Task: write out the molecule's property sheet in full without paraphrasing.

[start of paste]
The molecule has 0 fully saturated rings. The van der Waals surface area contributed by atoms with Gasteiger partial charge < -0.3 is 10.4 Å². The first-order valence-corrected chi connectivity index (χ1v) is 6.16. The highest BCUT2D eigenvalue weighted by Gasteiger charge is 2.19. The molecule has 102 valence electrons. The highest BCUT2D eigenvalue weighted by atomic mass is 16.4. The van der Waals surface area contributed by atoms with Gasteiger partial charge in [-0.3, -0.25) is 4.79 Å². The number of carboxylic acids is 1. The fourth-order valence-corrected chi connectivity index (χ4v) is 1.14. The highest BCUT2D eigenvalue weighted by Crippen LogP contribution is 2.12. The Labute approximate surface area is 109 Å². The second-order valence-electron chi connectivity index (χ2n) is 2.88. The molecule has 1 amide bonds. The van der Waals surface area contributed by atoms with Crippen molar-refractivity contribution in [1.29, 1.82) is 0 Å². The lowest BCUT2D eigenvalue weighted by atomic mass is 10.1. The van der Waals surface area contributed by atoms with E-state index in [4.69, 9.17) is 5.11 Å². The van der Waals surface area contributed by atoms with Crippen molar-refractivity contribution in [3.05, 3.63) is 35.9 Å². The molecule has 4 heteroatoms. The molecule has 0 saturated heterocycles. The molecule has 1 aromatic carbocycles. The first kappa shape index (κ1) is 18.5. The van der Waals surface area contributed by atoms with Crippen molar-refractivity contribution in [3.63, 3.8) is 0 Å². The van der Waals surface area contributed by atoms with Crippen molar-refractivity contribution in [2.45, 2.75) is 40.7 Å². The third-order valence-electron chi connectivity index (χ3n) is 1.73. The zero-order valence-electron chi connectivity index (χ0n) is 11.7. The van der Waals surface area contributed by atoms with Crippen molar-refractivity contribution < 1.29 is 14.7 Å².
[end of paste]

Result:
The molecule has 0 fully saturated rings. The van der Waals surface area contributed by atoms with Gasteiger partial charge < -0.3 is 10.4 Å². The first-order valence-corrected chi connectivity index (χ1v) is 6.16. The highest BCUT2D eigenvalue weighted by Gasteiger charge is 2.19. The molecule has 102 valence electrons. The highest BCUT2D eigenvalue weighted by atomic mass is 16.4. The van der Waals surface area contributed by atoms with Gasteiger partial charge in [-0.3, -0.25) is 4.79 Å². The number of carboxylic acids is 1. The fourth-order valence-corrected chi connectivity index (χ4v) is 1.14. The highest BCUT2D eigenvalue weighted by Crippen LogP contribution is 2.12. The Labute approximate surface area is 109 Å². The second-order valence-electron chi connectivity index (χ2n) is 2.88. The molecule has 1 amide bonds. The van der Waals surface area contributed by atoms with Crippen molar-refractivity contribution in [1.29, 1.82) is 0 Å². The lowest BCUT2D eigenvalue weighted by atomic mass is 10.1. The van der Waals surface area contributed by atoms with E-state index in [4.69, 9.17) is 5.11 Å². The van der Waals surface area contributed by atoms with Crippen molar-refractivity contribution in [3.05, 3.63) is 35.9 Å². The molecule has 4 heteroatoms. The molecule has 0 saturated heterocycles. The molecule has 1 aromatic carbocycles. The first kappa shape index (κ1) is 18.5. The van der Waals surface area contributed by atoms with Crippen molar-refractivity contribution in [3.63, 3.8) is 0 Å². The van der Waals surface area contributed by atoms with Crippen molar-refractivity contribution in [2.45, 2.75) is 40.7 Å². The third-order valence-electron chi connectivity index (χ3n) is 1.73. The zero-order valence-electron chi connectivity index (χ0n) is 11.7. The van der Waals surface area contributed by atoms with Crippen molar-refractivity contribution < 1.29 is 14.7 Å².